@johntamny: The US doesn’t have a technological edge, it has a freedom edge. Countries around the world have suffocated talent forever. Steve Jobs’s father came from Syria. If he’d stayed in Syria, there’s never an Apple.

Oct 20, 06:03 AM

Photo: Apple's absolute first logo, pre 1976. Drawn by then-co-founder Ronald Wayne. The logo features Sir Isaac Newton sitting under the apple tree where he supposedly discovered gravity, by an apple falling on his head. See also the 1976 Apple 1 manual and advertisements where this logo was used.

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John Tamny, RealClearMarket, Forbes, and author, The End of Work, and Who Needs the Fed?, reminds us that Willis Carrier developed the air conditioner in Syracuse New York – allowing many people to move to Florida and live productive lives there. It literally made the world much more productive. This is the genius of free trade. I don’t care where it was invented; I just want access to it. This runs counter to the argument by Ian Hathaway (Bookings Institution) and Richard Florida (University of Toronto), who hold that if the US doesn’t maintain its technological edge, then our living standards will go down. No, no, no: we have lower living standards precisely because other people aren't as innovative in other parts of the world. These two don’t realize how isolationist they are; they argue that the US faces an assault of innovation from other parts of the world; in fact, as the rest of the world liberalizes, I think of all the Willis Carriers in China no longer having their talent suffocated.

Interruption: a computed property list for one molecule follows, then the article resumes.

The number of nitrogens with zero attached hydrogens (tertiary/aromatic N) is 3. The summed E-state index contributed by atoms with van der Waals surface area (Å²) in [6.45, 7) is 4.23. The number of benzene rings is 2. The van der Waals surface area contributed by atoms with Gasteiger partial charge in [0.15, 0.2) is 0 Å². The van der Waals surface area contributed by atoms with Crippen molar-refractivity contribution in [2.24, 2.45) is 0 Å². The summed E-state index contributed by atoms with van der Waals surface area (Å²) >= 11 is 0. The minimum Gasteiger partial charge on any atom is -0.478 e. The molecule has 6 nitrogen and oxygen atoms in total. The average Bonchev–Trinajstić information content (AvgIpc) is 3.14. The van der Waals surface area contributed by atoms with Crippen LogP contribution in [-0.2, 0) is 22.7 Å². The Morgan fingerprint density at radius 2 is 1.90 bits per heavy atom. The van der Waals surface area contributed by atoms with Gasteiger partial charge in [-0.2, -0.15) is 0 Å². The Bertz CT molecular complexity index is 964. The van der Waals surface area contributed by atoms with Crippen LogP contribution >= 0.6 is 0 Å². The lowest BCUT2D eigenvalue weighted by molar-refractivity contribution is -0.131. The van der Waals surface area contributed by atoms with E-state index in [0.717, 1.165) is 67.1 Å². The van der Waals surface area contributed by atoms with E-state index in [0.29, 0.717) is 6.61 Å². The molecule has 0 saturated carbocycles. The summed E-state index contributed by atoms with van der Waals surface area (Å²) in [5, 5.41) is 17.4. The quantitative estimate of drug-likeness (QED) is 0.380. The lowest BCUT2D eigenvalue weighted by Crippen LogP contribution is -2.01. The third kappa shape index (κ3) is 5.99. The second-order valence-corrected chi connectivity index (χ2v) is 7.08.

Steve Jobs’s father: he came from Syria. If he’d stayed in Syria, there’s never an Apple. The US doesn’t have a technological edge, it has a freedom edge. Talented, ambitious people keep coming to the United States because free people can prosper. People drive progress, not countries. If the world’s strivers have a chance to get to the United States, they can innovate. Countries around the world have suffocated talent forever. . . . We want France, India, China to thrive, to create their own Microsofts – if they do, think about how we’ll live here.

If markets are open and free, advances that take place in the US will lift up innovation around the world. If Americans succeed in harnessing something, people will want it around the world. The important thing is that people and trading lanes be free.

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